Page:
Feline Lower Urinary Tract Disease

Feline Urinary Tract Disease can affect your feline friend and here are some facts you need to have to prevent it.

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Dr. Amy Hii is a Doctor of Veterinary Medicine graduated from the University of Melbourne and has been practising veterinary medicine for the last five years in Melbourne, Australia.

Owning a cat is a privilege, much like with any other pet, and you are completely responsible for its welfare and this includes feeding it an adequate and nutritious diet, shelter whether it is an indoor or an outdoor cat, and of course keeping up to date with vaccinations and regular check-ups.

Other than these basics, there’re of course love and attention that every pet deserves. A way to show your feline companion love is ensuring that it leads a healthy lifestyle with a balanced diet, plenty of exercise and cleaning out its litter box, daily. A clean litter box with litter that that your cat likes is one of the ways to prevent Feline Lower Urinary Tract Disease, a broad term for conditions that affect a cat’s urinary tract especially the bladder and urethra.

To find out more about Feline Lower Urinary Tract Disease (FLUTD), we speak to a veterinarian, Dr. Amy Hii, who will also educate us on how to prevent your cat from contracting FLUTD.

1Twenty80: What are the symptoms of FLUTD?

Dr. Amy Hii:

Symptoms include urinating in places outside the litter tray, blood in urine, straining to urinate, urinating more frequently than usual, and even urethral blockage (unable to urinate at all).

1Twenty80: What causes FLUTD?

Dr. Amy:

The most common cause is Feline Idiopathic Cystitis (FIC) but some other medical conditions that can also cause FLUTD include urinary stones, urethral plugs, urinary tract infection and bladder neoplasia.

1Twenty80: What are the risk factors for FLUTD?

Dr. Amy:

Risk factors for FIC include being a male cat, overweight, living an inactive lifestyle, in multi-pet households particularly if there is conflict between animals, anxiety and many others.

In terms of urinary tract infections, older animals are much more vulnerable especially if they have an underlying disease such as diabetes mellitus, chronic kidney disease and hyperthyroidism.

1Twenty80: How is FLUTD diagnosed?

Dr. Amy:

Firstly, the vet will examine the cat physically. This is important to ensure that the cat’s bladder is not hard and full which may indicate that the cat has a urethral blockage which is a medical emergency. Next, a urinalysis of a fresh urine sample is critical to rule in or out medical conditions like an infection, the presence of crystals or diabetes. It may also be recommended to take an x-ray of the cat’s abdomen, ultrasound the bladder and/or to run a full blood test.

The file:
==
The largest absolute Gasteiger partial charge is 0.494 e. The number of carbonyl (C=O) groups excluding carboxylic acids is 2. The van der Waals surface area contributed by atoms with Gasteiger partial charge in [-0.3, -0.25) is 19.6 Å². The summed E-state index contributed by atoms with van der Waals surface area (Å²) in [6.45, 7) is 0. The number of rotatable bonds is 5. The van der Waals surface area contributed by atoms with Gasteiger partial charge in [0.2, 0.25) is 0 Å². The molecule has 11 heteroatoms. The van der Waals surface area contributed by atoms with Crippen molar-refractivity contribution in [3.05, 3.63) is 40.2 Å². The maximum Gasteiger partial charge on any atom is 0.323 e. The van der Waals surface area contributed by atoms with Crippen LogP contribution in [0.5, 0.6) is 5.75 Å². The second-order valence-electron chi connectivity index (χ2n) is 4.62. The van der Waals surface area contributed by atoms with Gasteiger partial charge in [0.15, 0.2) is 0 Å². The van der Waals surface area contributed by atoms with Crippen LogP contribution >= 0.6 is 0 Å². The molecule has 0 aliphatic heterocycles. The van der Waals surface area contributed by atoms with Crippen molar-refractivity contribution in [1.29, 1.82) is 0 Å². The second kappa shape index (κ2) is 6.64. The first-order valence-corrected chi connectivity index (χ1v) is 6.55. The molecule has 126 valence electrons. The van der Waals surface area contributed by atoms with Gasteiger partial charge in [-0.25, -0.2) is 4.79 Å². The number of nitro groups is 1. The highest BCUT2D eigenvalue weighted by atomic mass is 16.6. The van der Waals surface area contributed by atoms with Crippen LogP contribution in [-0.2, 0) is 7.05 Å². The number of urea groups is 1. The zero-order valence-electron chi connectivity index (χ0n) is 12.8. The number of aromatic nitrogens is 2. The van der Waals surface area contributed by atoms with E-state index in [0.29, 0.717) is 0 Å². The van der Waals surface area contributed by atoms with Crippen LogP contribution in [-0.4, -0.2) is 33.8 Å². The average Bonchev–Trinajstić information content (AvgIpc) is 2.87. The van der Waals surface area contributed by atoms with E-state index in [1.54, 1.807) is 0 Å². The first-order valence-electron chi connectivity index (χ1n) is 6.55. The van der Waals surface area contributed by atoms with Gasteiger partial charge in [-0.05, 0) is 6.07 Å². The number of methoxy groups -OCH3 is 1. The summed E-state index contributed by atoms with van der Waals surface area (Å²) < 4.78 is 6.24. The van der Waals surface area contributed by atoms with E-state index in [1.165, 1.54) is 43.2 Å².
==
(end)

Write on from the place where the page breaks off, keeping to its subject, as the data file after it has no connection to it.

1Twenty80: How is FLUTD treated?

Dr. Amy:

There are different treatments for different causes of FLUTD. If the cat has a urethral obstruction, the vet may need to pass a urinary catheter to relieve the blockage. If there are stones in the bladder, surgery or a stone dissolving diet may be required depending on the type of stone it is. Antibiotics are usually only indicated if an infection is found. Most cats will require pain relief and anti-inflammatories.

1Twenty80: What are lifestyle modifications that can help prevent recurrence of FLUTD?

Dr. Amy:

In addition to nutritional management, environmental enrichment also plays a crucial role in reducing the occurrence of FLUTD. Lots of opportunity for playing and resting should be provided. This can be achieved with various scratching surfaces, toys, climbing platforms, and importantly, hiding spots.

Any changes to the cat’s routine such as the introduction of new food should be made slowly. If there is more than one cat in the household, owners should try to reduce stress by minimising conflict between cats. This can be achieved with a pheromone spray or diffuser and addressing any triggers.

Litter boxes must also be maintained adequately. I use the +1 rule where there should be one more litter box than the number of cats in the home. So if you have three cats, there should be four litter boxes in your home. The litter boxes need to be scooped daily and cleaned out completely at least once a week. Wash them out with warm soapy water every few weeks. Different cats may also have different litter type preferences. Cats also do not like trapped odours so placing litter trays in a well-ventilated area and replacing old trays is important.

1Twenty80: What is your message to our readers on FLUTD?

Dr. Amy:

FLUTD can be a complex issue involving several factors for your cat. If the cat has had urinary issues, it is important to try and identify the cause so that it can be addressed. From there, the vet can then tailor recommendations according to their findings and the individual cat. Please do not wait to see a vet if your cat is straining to urinate, vocalising in pain or is having recurring urinary signs.

Owners should try to keep their cat at their optimum body condition or weight, feed a good quality well balanced diet, reduce stress, and provide lots of mental stimulation at home.


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